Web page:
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Metacognition and dyslexia: towards an increased understanding of the cognitive knowledge and self-regulation practices of students with dyslexia in higher education

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@phdthesis{64dab420299c4eb0beea49105c312811,
title = "Metacognition and dyslexia: towards an increased understanding of the cognitive knowledge and self-regulation practices of students with dyslexia in higher education",
abstract = "This thesis examines the metacognitive and self-regulatory practices of students with dyslexia in higher education. It focuses on the understanding that these students have of their learning, the strategies they use and factors that determine how and why strategies are used. The study further examines the planning, organisation, management and evaluation of their learning.From an insider-researcher perspective, the data collection is derived from 16 semistructured interviews and a self-administered inventory, situated within an independent UK university. The participants were enrolled on the full time or part time route of the same training programme at the host university. A mixed methods approach was considered to lend itself to providing qualitative in-depth lived experience data and perceptions based on a 52 statement inventory of knowledge and regulation of cognition.The study findings suggest metacognition and self-regulation practices of these dyslexic students in higher education to be inefficient rather than deficient. Importantly, it notes the timeliness and impact of training input and learning support intervention on such findings.",
keywords = "Dyslexia, specific learning difficulties, specific learning disability , Metacognition, Self-regulation, mixed methods approach , Higher Education",
author = "Irene Foster",
year = "2016",
doi = "10.17635/lancaster/thesis/121",
language = "English",
publisher = "Lancaster University",
school = "Lancaster University",

}

RIS

TY - THES

T1 - Metacognition and dyslexia

T2 - towards an increased understanding of the cognitive knowledge and self-regulation practices of students with dyslexia in higher education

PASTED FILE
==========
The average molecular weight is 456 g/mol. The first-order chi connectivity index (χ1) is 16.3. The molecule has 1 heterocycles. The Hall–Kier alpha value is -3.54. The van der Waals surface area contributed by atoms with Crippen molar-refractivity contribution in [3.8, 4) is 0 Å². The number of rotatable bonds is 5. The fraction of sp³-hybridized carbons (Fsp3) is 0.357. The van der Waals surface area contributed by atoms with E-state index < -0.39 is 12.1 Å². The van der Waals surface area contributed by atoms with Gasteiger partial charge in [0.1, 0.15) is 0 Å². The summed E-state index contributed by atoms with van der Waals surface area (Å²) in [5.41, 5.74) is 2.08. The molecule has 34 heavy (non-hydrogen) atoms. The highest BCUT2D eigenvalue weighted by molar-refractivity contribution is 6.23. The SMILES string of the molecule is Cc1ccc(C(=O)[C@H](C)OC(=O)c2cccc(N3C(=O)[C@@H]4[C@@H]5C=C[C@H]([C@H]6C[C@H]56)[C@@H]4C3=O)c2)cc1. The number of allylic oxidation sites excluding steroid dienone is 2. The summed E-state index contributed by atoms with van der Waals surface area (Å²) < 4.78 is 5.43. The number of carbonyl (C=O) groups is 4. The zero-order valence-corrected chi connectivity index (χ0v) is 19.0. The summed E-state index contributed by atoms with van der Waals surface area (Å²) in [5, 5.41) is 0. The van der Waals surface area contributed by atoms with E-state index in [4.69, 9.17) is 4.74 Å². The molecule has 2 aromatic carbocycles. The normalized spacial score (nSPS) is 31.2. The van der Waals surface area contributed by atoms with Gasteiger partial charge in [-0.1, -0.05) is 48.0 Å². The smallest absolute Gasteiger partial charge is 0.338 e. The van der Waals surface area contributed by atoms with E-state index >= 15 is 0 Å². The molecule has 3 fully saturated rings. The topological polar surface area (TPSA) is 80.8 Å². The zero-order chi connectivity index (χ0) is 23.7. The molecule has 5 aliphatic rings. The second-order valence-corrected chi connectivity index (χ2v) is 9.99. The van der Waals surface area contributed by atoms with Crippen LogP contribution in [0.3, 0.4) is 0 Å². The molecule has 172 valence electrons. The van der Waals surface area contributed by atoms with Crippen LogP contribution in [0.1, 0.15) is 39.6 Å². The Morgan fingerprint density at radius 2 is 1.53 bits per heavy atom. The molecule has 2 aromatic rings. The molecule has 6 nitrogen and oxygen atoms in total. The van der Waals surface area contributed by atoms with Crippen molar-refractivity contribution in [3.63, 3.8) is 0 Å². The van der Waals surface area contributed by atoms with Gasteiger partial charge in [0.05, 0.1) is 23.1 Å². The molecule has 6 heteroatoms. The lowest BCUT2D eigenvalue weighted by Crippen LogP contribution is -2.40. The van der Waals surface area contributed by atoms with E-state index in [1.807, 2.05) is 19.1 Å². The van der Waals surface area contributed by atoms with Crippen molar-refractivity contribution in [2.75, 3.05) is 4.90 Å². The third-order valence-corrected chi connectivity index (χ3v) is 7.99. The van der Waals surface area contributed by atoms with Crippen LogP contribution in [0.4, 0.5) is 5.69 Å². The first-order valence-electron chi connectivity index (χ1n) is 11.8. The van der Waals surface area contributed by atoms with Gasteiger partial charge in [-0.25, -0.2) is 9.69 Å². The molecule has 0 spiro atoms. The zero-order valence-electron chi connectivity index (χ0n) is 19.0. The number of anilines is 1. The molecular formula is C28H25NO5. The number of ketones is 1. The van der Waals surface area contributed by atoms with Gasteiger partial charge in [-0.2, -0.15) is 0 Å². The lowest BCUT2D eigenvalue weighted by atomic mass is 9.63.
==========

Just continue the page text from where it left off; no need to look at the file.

AU - Foster, Irene

PY - 2016

Y1 - 2016

N2 - This thesis examines the metacognitive and self-regulatory practices of students with dyslexia in higher education. It focuses on the understanding that these students have of their learning, the strategies they use and factors that determine how and why strategies are used. The study further examines the planning, organisation, management and evaluation of their learning.From an insider-researcher perspective, the data collection is derived from 16 semistructured interviews and a self-administered inventory, situated within an independent UK university. The participants were enrolled on the full time or part time route of the same training programme at the host university. A mixed methods approach was considered to lend itself to providing qualitative in-depth lived experience data and perceptions based on a 52 statement inventory of knowledge and regulation of cognition.The study findings suggest metacognition and self-regulation practices of these dyslexic students in higher education to be inefficient rather than deficient. Importantly, it notes the timeliness and impact of training input and learning support intervention on such findings.

AB - This thesis examines the metacognitive and self-regulatory practices of students with dyslexia in higher education. It focuses on the understanding that these students have of their learning, the strategies they use and factors that determine how and why strategies are used. The study further examines the planning, organisation, management and evaluation of their learning.From an insider-researcher perspective, the data collection is derived from 16 semistructured interviews and a self-administered inventory, situated within an independent UK university. The participants were enrolled on the full time or part time route of the same training programme at the host university. A mixed methods approach was considered to lend itself to providing qualitative in-depth lived experience data and perceptions based on a 52 statement inventory of knowledge and regulation of cognition.The study findings suggest metacognition and self-regulation practices of these dyslexic students in higher education to be inefficient rather than deficient. Importantly, it notes the timeliness and impact of training input and learning support intervention on such findings.

KW - Dyslexia

KW - specific learning difficulties

KW - specific learning disability

KW - Metacognition

KW - Self-regulation

KW - mixed methods approach

KW - Higher Education

U2 - 10.17635/lancaster/thesis/121

DO - 10.17635/lancaster/thesis/121

M3 - Doctoral Thesis

PB - Lancaster University

ER -